The manufacturer of digital-security technology filed the patent-infringement suit against the companies in Texas federal court on Oct. 22, according to the complaint. Gemalto said the development platform for Android improperly includes its Java Card technology, which allows software written in Java and other “high-level programming languages” to run on mobile phones.
Google’s Android is now the most popular operating system for smartphones in the U.S., with Apple Inc.’s iOS and Research in Motion Inc.’s Blackberry platforms tied for second place, Nielsen Co. said earlier this month.
The Java Card allows applications developed on other platforms to run on “a resource constrained device” like a mobile phone, Gemalto said in a statement on its website. The technology was developed in the 1990s at the company’s Texas research facilities, according to the statement.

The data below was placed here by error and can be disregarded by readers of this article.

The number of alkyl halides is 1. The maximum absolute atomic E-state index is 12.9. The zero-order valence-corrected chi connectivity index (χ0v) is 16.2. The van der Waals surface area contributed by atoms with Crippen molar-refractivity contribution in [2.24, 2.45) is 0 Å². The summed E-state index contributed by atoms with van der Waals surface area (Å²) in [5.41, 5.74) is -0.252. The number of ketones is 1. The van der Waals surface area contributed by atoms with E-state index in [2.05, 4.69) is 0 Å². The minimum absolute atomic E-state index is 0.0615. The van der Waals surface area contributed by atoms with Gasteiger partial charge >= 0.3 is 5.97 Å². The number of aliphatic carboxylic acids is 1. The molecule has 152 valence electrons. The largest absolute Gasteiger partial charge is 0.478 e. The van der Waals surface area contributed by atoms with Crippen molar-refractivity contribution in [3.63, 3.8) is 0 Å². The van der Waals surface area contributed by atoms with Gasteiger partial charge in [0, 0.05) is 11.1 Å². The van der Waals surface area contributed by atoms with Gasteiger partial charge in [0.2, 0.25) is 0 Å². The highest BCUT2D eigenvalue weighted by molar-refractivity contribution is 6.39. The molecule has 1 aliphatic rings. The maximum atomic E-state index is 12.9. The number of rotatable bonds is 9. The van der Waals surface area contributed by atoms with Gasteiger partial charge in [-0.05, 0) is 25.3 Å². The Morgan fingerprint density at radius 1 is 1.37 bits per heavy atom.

HTC “absolutely respects innovation and intellectual property patents,” and is investigating the Java Card issue, the company said in an e-mailed statement. Motorola is reviewing the Gemalto complaint and “will vigorously defend itself,” it said in an e-mailed statement.
Samsung spokeswoman Chenny Kim declined to comment. Google spokesman Bill Echikson didn’t return calls seeking comment.
Gemalto, based in Amsterdam, last week reported a 25 percent increase in third-quarter revenue, led by its security and secure payments business.
The case is Gemalto v. HTC Corporation, HTC America Inc., Exedea Inc., Samsung Electronics Co. Ltd., Samsung Telecommunications America LLC, Motorola Inc., and Google Inc., case no. 6:10-cv-00561, United States District Court for the Eastern District of Texas (Tyler Division).
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